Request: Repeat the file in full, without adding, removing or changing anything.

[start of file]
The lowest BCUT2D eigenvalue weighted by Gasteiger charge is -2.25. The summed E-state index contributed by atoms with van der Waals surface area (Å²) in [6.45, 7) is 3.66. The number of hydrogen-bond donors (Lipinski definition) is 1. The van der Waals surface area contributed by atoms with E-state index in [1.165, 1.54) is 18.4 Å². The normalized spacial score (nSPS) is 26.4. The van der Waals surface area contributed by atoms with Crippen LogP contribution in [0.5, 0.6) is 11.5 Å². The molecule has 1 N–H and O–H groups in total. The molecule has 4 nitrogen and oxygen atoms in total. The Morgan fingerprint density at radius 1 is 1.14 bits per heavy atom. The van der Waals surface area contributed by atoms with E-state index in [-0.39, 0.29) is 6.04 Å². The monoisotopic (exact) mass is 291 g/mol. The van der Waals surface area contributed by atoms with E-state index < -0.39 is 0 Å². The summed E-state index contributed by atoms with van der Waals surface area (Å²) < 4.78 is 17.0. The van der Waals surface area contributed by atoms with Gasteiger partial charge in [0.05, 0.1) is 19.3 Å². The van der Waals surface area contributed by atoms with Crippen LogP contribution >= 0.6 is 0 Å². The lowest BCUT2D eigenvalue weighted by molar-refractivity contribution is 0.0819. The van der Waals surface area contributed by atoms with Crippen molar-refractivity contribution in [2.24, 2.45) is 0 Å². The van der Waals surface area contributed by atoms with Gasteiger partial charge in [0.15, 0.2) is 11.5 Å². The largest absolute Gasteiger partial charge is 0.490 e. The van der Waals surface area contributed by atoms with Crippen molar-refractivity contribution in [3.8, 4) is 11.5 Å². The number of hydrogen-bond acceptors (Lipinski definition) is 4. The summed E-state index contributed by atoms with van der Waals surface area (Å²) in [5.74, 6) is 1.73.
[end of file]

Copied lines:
The lowest BCUT2D eigenvalue weighted by Gasteiger charge is -2.25. The summed E-state index contributed by atoms with van der Waals surface area (Å²) in [6.45, 7) is 3.66. The number of hydrogen-bond donors (Lipinski definition) is 1. The van der Waals surface area contributed by atoms with E-state index in [1.165, 1.54) is 18.4 Å². The normalized spacial score (nSPS) is 26.4. The van der Waals surface area contributed by atoms with Crippen LogP contribution in [0.5, 0.6) is 11.5 Å². The molecule has 1 N–H and O–H groups in total. The molecule has 4 nitrogen and oxygen atoms in total. The Morgan fingerprint density at radius 1 is 1.14 bits per heavy atom. The van der Waals surface area contributed by atoms with E-state index in [-0.39, 0.29) is 6.04 Å². The monoisotopic (exact) mass is 291 g/mol. The van der Waals surface area contributed by atoms with E-state index < -0.39 is 0 Å². The summed E-state index contributed by atoms with van der Waals surface area (Å²) < 4.78 is 17.0. The van der Waals surface area contributed by atoms with Gasteiger partial charge in [0.05, 0.1) is 19.3 Å². The van der Waals surface area contributed by atoms with Crippen LogP contribution >= 0.6 is 0 Å². The lowest BCUT2D eigenvalue weighted by molar-refractivity contribution is 0.0819. The van der Waals surface area contributed by atoms with Crippen molar-refractivity contribution in [2.24, 2.45) is 0 Å². The van der Waals surface area contributed by atoms with Gasteiger partial charge in [0.15, 0.2) is 11.5 Å². The largest absolute Gasteiger partial charge is 0.490 e. The van der Waals surface area contributed by atoms with Crippen molar-refractivity contribution in [3.8, 4) is 11.5 Å². The number of hydrogen-bond acceptors (Lipinski definition) is 4. The summed E-state index contributed by atoms with van der Waals surface area (Å²) in [5.74, 6) is 1.73.